It has been reported that Salvadora Persica contains substances that possess antibacterial properties. Some other components are astringents, detergents and abrasives. Those properties encourage some toothpaste laboratories to incorporate powdered stems and/or root material of Salvadora persica in their products (Beckenham U.K. Sarakan Ltd.). 

Although the commercial powder gave a high degree of efficiency in plaque removal, yet its use over the experimental period gave a high score of gingivitis percentage within the group using the powder. It is time that plaque eradication is essential but this should not be on the expense of deleterious side effect on other tissues. 

It could be concluded that Siwaak and powdered Siwaak are excellent tools for oral cleanliness. Because of its availability in this part of the world, being inexpensive and readily adopted by Muslims as part of their religious regimen, it is highly recommended in implementing a preventive dental health program in the Islamic countries. 

Also recommendations should be directed to manufacturers of toothpastes to include the powdered form of Siwaak in a highly sophisticated toothpaste. 

Miswaak Quick View of Benefits (Advantages of the Miswaak): 

1. Miswaak strengthens the gums and prevents tooth decay.
2. Miswaak assists in eliminating toothaches and prevents further increase of decay which has already set in. 
3. Miswaak creates a fragrance in the mouth. 
4. Miswaak eliminates bad odors and improves the sense of taste. 
5. Miswaak sharpens the memory. 
6. Miswaak is a cure for headaches. 
7. Miswaak causes the teeth to glow. 
8. Miswaak assists in digestion. 
9. Miswaak clears the voice. 
10. The greatest benefit of using miswaak is gaining the pleasure of Allah.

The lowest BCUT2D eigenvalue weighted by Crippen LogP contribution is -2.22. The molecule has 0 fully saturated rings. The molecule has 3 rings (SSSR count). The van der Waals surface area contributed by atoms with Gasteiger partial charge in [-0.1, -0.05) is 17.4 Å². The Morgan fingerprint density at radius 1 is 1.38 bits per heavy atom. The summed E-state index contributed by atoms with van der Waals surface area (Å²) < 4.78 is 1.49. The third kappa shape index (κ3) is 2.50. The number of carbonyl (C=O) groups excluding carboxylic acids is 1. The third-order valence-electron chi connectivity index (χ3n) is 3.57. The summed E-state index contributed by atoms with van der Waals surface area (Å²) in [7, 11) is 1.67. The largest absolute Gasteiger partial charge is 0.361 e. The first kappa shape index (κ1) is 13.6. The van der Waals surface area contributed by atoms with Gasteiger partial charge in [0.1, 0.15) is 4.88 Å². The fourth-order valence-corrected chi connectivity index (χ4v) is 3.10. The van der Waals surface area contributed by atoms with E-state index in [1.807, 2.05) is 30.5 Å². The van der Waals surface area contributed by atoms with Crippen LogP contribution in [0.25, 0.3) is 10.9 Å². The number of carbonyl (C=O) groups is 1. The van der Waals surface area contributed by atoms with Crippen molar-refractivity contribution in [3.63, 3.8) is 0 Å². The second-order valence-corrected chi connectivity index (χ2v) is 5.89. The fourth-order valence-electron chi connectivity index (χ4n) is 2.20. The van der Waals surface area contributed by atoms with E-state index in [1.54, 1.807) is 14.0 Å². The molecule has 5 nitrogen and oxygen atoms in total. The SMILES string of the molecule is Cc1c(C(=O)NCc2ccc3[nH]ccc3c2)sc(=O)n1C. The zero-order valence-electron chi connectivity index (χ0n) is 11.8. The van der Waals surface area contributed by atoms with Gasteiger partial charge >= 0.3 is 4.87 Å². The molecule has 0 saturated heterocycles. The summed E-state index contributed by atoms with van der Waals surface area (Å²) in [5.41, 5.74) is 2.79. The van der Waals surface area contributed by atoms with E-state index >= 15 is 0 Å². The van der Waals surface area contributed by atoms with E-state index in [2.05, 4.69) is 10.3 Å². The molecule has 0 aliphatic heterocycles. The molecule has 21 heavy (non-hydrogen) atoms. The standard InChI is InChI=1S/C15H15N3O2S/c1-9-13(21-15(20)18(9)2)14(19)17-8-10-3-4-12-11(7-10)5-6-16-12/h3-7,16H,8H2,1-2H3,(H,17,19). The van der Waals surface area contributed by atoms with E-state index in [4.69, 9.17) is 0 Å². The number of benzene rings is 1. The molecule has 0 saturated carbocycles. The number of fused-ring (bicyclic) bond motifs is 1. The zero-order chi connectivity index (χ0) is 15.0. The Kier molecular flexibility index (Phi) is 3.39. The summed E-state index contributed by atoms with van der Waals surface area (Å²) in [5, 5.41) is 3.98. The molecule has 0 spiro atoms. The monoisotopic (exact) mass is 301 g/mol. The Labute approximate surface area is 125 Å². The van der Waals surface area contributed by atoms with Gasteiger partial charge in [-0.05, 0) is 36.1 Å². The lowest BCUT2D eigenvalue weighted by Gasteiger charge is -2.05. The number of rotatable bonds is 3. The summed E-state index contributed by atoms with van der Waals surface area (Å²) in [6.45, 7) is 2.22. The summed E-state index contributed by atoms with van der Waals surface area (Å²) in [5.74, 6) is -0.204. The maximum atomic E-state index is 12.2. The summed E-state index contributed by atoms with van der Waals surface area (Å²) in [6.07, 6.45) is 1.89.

Times When the Usage of Miswaak Is Sunnah: 

1. For the recitation of the Qur'an and Hadith. 
2. At the time of Wudu' (Ablution). 
3. At the time of prayer (Salat). 
4. For the learning or teaching Islaam. 
5. For making Dhikrullah (Remebrance of Allah). 
6. When the mouth emits and odor. 
7. Before entering any good gathering. 
8. When experiencing pangs of hunger and thirst. 
9. After the signs of death are evident. 
10. After entering one's home. 
11. Before meals. 
12. On returning from a journey. 
13. Before sleeping. 
14. Upon awakening. 

How Long Should a Miswaak Be? 

A Miswaak should not be longer than a "span" i.e. the maximum distance between the tips of the thumb and little finger, and it should not be thicker than a finger's breadth. 

How should it be used? 

A Miswaak should be held in such a manner that the small finger and thumb is below the miswaak and the remaining fingers on its upper side. 

Types of Miswaaks: 

It is permissible to take for a Miswaak all types of tree twigs provided these are not harmful or poisonous. So, Miswaaks from the following trees are not permissible:
(1) Pomegranate 
(2) Bamboo 
(3) Raihaan 
(4) Chambelie 

The Prophet (pbuh) forbade the use of Raihaan as Miswaak because it causes the sickness, leprosy (Juzaam). 

The most recommended types of Miswaak are Peelo tree, Olive tree, Bitam and Walnut tree. In "Ta-heelul Manaa-fi'", it is mentioned that the miswaak of the Peelo tree is excellent for obtaining the glow or glitter of the teeth. 

In "Al-Mawaahib", it is stated that the Companions of Imam Shafi ® have recorded Concensus of Opinion among them on the fact that the use of the Peelo Miswaak is recommended (Mustahab i.e. of much reward if upheld, and in the event of not fulfilling it no punishment will be meted out). 

Etiquette of the Miswaak: 

(1)The intention of using the Miswaak should should be made prior to its use." 
(2) The Miswaak should be a straight twig, devoid of roughness. 
(3) The Miswaak should be clean. 
(4) The Miswaak should not be too hard nor too soft. 
(5) The Miswaak should not be used while one is lying down. 
(6) The new Miswaak should be approximately 8 inches (a hand-span) in length. 
(7) The Miswaak should be the thickness of the forefinger. 
(8) Before using the Miswaak, it should be washed. 
(9) After use it should be washed as well. 
(10) The Miswaak should not be sucked. 
(11) The Miswaak should be placed vertically when not in use. It should not be thrown onto the ground. 
(12) If the Miswaak is dry it should be moistened with water prior to use. 
(13) The Miswaak should not be used in the toilet. 
(14) The Miswaak should be used at least thrice (brush three times) for each section of the mouth, e.g. brush the upper layer of teeth thrice, then the lower layer thrice, etc. 
(15) The Miswaak should not be used at both ends. 
(16) The Miswaak should not be taken from an unknown tree as it may be poisonous. 

[From a research prepared by Dr. M. Ragaii El-Mostehy, Dr. A.A.Al-Jassem, Dr. I.A.Al-Yassin, Dr.A.R; El-Gindy and Dr. E. Shoukry - Kuwait]